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Pro Boxing Training: Physics behind a power punch

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270 lbs or 120 kg BOB XL got hit by Pekka Luodeslampi's hook.
270 lbs or 120 kg BOB XL got hit by Pekka Luodeslampi's hook.

Types of power punches

Many times people use common words to describe punching power in boxing: Things like "explosive", "heavy hands", "sharp" and so on. All those can be explained by physics. There are actually two kinds of striking power.

1. The Sharp Punch

Force is Mass times Acceleration (F=ma). Force is measured in "Newton" units. You can test and put values on different objects. For example, this is how much force something can take before it breaks, as in the case of boards or bones. This is shattering, explosive power, to speak figuratively. It causes pain and brings incapacitation through tissue irritation damage. This is the typically the fast hand speed type of impact. Like a whip, it strikes out and lashes quickly. Max force can last only one-millionth of a second, for example, and it is the peak of the curve which brings out to the next aspect...

2. The Heavy Punch

Impulse is Force times Time (J=Ft). The unit for both Impulse and Momentum is "Newton Second" Force in real life. Its curve is especially related to punch: it flows and at the peak of the curve is the "Force". It's the total amount of force that flows, not just the tiny, instantaneous fraction of a second (the surface area under the integral curve). In essence, the more impulse the punch produces, the more and the faster the object will be moved. Impulse causes a change of momentum. Momentum is Mass times Velocity (p=mv). The more momentum, the faster and farther the object will be moved. If connecting with the head, it has the potential to bring about a knockout because the brain shifts inside the skull when the head moves. It unbalances the object or opponent because of the movement incurred. This type of strike can also be called a "push" strike, although it is not literally a push. Literal push has a flat line on the force curve, but a punch that pushes back a torso or a head moves like a wave. A heavy punch is like being hit by a telephone pole: it does not flex, instead, transmitting a huge wave of force. Stiff and slow perhaps, but packing a wallop.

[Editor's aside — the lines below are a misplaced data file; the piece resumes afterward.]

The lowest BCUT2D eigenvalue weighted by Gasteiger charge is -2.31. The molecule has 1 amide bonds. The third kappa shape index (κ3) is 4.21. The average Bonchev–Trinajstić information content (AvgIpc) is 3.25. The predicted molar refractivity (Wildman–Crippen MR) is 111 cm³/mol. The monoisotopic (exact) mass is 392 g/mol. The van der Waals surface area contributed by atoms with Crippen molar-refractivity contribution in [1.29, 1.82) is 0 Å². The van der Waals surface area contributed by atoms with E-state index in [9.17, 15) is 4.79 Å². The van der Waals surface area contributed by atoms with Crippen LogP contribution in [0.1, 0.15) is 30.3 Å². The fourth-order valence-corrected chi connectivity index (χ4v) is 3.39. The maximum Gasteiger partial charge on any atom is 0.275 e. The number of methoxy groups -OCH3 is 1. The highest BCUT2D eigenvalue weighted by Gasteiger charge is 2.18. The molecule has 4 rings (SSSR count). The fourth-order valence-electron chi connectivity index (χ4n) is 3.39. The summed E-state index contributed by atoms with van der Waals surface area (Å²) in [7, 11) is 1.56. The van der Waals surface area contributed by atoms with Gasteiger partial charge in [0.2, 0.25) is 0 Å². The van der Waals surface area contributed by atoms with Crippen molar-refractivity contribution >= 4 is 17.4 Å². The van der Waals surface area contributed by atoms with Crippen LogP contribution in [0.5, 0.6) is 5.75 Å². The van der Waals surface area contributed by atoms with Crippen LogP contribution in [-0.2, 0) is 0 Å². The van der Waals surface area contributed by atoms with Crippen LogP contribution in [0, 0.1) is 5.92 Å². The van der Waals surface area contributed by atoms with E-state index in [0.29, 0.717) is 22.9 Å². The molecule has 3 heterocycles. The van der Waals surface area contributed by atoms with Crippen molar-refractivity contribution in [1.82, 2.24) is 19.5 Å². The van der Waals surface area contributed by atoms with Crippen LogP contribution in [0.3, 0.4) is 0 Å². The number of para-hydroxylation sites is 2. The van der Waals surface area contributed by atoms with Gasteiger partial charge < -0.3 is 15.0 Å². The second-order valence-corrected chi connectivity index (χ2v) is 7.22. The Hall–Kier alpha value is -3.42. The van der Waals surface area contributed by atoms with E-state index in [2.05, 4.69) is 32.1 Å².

1+2 = Which is better?

It's like jumping: someone might jump the longest distance but someone else will jump higher. Neither is the best for different reasons.

Sharp punches will cut, break bones and tear tissue: they're faster and will wear and tear, but not so much cause an immediate knockout.

Heavy punches will potentially be one punch KO's, but they are slower because of the biomechanics requiring one to focus their bodyweight firmly as an anchor, grounded to transmit maximum impulse without unnecessary flexing. Even if blocked, the target will move and be thrown off balance.

It's a tie, depending on the puncher. Not the physical art itself but the artist, all do it differently but with a common goal: to win the fight.

Spotting the different punch types

When seeing boxers hitting heavy bag or mitts, there are certain things to keep an eye on and sounds to keep your ears perked at.

A sharp punch is like whip, a cracking type of sound, A heavy punch is like a loud thud.


Different punch techniques naturally have different effects. Straight techniques like the cross punch are based more on bodyweight transfer than the hook, for example, which is more of a rotational technique rooted on peak velocity at the moment of impact. The uppercut has its own special niche due to gravity, whereas hooks and straight punches can cause the target to be knocked back or to the side lessening the impact the head takes. With uppercuts to the chin, the whole momentum of the attack are absorbed due to gravity pulling you down while the punch arches upward, being sandwiched between two opposing forces.

The ”sweet science” is truly full of measurements and units. Enjoy the sport and the physics involved!

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